Why housecleaning is my last priority as a caregiver

Sure, I'd like an immaculate home, but my daughter's needs come first

Sabrina L. Johnson avatar

by Sabrina L. Johnson |

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A houseguest once passed her finger along a shelf in my house and asked, “Don’t you dust?” I was slightly offended, but didn’t overreact. I just briefly explained that I was a little busy.

There are a lot of activities in our house that must be completed to ensure the well-being of Juliana, my 13-year-old daughter with Angelman syndrome. Dusting isn’t one of them.

I welcome the idea of pristine floors, perfectly folded laundry, and dusted shelves, but life with Angelman means other responsibilities come first. Housecleaning has become the last item on my to-do list.

I’ve always considered myself an organized person, but I’m not a neat freak or perfectionist. When it comes to things like packing a good lunch for Juliana or ensuring her daily needs are met, I’m all for that.

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Putting the first things first

Life with Angelman syndrome has its challenges. Juliana can be hyperactive and sensitive to changes in her routine. As she gets older, she’s more cooperative with different caregivers, however, and able to go with the flow when our schedule changes.

Angels may also suffer from digestive issues that lead to incontinence emergencies or reflux. We dealt with a lot of this when Juliana was smaller. Now that we are managing some of these health issues better, I think we have a little bit more margin. But it’s not a lot. As Juliana progresses through puberty, she is on an emotional roller coaster. This manifests as crying jags and tantrums. In a nutshell, every aspect of our life needs careful planning and attention.

There is always a need to be met when dealing with Angelman syndrome. What isn’t a necessity takes a back seat. Over-the-top cleaning is seasonal, but tidying up after Juliana has made a mess with her toys or other items is a must.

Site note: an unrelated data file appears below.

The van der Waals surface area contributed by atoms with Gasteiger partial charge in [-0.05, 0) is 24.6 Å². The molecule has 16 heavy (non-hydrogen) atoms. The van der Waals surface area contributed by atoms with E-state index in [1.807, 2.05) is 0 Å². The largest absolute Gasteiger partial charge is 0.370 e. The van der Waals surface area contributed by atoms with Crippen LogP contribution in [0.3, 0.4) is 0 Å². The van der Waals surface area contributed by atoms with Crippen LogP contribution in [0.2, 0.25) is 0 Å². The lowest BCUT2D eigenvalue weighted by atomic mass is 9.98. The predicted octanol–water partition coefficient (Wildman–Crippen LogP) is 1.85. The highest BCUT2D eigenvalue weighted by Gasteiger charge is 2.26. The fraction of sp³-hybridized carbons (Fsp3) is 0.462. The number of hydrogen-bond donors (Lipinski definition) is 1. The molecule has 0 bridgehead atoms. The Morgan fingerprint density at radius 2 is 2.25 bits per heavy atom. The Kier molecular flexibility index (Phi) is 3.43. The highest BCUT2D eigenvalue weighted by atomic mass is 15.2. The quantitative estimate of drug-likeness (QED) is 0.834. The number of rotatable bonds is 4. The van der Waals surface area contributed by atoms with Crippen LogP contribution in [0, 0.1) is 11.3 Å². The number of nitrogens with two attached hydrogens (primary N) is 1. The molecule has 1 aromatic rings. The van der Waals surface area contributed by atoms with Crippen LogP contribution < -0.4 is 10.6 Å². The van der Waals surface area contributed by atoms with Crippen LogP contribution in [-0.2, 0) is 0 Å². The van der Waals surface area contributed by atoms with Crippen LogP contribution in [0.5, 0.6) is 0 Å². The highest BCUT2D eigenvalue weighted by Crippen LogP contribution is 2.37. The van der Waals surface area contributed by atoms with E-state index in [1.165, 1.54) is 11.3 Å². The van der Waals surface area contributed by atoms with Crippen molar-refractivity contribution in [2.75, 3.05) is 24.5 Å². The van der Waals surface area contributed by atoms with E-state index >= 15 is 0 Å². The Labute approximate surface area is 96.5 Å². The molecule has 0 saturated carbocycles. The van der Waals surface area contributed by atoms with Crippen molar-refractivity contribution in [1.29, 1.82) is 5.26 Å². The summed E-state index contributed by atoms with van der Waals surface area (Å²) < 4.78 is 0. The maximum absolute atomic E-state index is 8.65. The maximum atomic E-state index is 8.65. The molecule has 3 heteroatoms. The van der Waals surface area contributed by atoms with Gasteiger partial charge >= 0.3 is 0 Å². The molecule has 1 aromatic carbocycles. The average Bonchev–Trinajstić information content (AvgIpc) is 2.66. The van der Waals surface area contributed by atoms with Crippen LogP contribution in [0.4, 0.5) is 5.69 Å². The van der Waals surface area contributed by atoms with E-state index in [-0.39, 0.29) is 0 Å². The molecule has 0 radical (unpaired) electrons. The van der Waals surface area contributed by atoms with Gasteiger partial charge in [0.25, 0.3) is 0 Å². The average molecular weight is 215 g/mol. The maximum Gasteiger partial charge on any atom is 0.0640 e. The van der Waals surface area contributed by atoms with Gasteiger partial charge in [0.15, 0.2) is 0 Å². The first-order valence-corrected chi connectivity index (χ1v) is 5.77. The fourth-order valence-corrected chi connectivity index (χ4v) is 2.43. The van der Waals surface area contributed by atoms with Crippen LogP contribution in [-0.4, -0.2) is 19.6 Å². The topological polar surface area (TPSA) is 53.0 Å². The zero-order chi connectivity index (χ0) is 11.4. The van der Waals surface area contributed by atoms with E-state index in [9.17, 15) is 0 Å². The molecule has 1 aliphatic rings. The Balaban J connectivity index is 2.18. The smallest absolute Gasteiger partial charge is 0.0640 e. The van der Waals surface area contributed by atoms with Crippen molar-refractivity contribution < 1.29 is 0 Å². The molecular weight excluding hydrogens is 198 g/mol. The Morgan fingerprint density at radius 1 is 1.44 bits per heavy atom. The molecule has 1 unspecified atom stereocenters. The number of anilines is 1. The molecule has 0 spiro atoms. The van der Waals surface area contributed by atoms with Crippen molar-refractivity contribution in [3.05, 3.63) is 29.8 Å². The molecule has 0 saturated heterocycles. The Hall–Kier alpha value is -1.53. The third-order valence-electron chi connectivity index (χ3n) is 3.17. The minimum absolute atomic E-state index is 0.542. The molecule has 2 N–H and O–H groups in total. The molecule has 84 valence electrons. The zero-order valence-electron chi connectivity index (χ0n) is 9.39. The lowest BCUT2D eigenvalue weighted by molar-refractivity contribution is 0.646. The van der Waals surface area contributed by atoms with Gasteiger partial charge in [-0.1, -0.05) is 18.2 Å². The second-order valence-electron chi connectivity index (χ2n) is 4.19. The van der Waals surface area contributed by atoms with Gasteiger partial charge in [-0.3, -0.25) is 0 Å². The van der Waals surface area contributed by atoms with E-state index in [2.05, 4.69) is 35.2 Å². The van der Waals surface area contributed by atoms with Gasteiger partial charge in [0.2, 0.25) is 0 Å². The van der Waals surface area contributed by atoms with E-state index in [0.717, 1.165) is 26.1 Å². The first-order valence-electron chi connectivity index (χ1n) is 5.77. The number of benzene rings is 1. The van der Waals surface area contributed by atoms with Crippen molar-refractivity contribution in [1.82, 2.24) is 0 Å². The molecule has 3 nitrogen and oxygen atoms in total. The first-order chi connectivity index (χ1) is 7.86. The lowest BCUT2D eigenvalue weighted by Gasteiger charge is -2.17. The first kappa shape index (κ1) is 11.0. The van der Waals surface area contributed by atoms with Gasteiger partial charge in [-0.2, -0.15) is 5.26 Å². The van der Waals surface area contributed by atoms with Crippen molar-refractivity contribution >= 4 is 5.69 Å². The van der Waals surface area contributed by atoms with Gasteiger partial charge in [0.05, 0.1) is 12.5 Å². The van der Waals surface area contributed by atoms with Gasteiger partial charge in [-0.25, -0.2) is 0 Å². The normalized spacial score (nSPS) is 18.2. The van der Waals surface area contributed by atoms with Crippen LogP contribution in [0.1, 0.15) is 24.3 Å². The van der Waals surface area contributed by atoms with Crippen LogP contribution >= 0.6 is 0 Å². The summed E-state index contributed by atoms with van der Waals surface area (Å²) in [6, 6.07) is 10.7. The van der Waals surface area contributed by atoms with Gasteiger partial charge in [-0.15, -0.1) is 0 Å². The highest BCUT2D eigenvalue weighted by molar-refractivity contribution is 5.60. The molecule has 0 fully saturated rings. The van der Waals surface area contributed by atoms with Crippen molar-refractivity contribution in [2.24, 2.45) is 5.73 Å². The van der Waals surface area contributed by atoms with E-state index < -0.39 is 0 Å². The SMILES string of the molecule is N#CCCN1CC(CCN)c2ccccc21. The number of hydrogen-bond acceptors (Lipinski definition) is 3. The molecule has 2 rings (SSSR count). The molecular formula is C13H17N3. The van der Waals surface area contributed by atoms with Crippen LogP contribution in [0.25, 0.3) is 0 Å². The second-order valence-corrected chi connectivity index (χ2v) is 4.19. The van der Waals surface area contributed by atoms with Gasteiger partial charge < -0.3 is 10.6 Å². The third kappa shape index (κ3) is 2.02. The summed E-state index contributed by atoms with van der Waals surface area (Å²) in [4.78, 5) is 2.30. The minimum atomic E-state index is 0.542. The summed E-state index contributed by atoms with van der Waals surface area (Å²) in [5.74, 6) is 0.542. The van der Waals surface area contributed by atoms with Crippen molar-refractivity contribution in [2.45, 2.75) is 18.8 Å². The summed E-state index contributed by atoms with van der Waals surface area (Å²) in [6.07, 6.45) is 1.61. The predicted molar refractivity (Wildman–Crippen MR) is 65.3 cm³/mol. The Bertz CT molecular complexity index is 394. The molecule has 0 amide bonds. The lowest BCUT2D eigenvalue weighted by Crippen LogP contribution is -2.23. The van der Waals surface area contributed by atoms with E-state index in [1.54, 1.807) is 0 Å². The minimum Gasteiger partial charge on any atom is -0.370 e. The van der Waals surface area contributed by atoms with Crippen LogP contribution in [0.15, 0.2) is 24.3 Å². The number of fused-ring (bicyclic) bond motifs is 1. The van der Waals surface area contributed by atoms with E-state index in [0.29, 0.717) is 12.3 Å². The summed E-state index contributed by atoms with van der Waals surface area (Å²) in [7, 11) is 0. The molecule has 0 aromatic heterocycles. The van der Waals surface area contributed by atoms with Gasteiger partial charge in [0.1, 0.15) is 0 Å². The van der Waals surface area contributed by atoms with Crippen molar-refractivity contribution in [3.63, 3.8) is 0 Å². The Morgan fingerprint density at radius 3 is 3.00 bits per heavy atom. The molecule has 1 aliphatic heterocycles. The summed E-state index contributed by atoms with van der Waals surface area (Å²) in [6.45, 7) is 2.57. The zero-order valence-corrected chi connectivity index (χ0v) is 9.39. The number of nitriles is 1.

That doesn’t mean that our house is a mess. There’s a place for just about everything, including backpacks and lunchboxes. I suppose if I wanted to I could make time for deep cleaning, but I don’t want to.

I could easily outsource cleaning tasks, but it’s just not that important to me, truthfully. I have friends who have decided they would rather pay someone to clean their homes. I’m not there yet. Although I do outsource my grocery shopping, cleaning still isn’t high on my task list. When I get a free minute, I want to put my feet up and veg a while. The dust will have to wait.

Note: Angelman Syndrome News is strictly a news and information website about the disease. It does not provide medical advice, diagnosis, or treatment. This content is not intended to be a substitute for professional medical advice, diagnosis, or treatment. Always seek the advice of your physician or other qualified health provider with any questions you may have regarding a medical condition. Never disregard professional medical advice or delay in seeking it because of something you have read on this website. The opinions expressed in this column are not those of Angelman Syndrome News or its parent company, BioNews, and are intended to spark discussion about issues pertaining to Angelman syndrome.


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